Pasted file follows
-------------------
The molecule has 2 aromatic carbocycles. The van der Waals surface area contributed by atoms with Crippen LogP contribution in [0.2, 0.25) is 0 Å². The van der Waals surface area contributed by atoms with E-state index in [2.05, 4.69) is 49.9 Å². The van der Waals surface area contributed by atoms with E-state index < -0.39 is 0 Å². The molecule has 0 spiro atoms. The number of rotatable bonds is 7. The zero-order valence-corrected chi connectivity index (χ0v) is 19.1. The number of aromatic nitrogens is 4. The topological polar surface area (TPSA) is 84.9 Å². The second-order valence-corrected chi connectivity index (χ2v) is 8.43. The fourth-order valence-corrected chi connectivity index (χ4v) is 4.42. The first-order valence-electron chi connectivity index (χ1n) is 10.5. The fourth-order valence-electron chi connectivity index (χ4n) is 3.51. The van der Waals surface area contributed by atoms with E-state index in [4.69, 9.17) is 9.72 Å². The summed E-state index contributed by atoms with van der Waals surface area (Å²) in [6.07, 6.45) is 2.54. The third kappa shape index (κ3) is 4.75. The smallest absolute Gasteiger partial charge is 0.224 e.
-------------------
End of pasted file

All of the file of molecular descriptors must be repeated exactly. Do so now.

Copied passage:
The molecule has 2 aromatic carbocycles. The van der Waals surface area contributed by atoms with Crippen LogP contribution in [0.2, 0.25) is 0 Å². The van der Waals surface area contributed by atoms with E-state index in [2.05, 4.69) is 49.9 Å². The van der Waals surface area contributed by atoms with E-state index < -0.39 is 0 Å². The molecule has 0 spiro atoms. The number of rotatable bonds is 7. The zero-order valence-corrected chi connectivity index (χ0v) is 19.1. The number of aromatic nitrogens is 4. The topological polar surface area (TPSA) is 84.9 Å². The second-order valence-corrected chi connectivity index (χ2v) is 8.43. The fourth-order valence-corrected chi connectivity index (χ4v) is 4.42. The first-order valence-electron chi connectivity index (χ1n) is 10.5. The fourth-order valence-electron chi connectivity index (χ4n) is 3.51. The van der Waals surface area contributed by atoms with E-state index in [4.69, 9.17) is 9.72 Å². The summed E-state index contributed by atoms with van der Waals surface area (Å²) in [6.07, 6.45) is 2.54. The third kappa shape index (κ3) is 4.75. The smallest absolute Gasteiger partial charge is 0.224 e.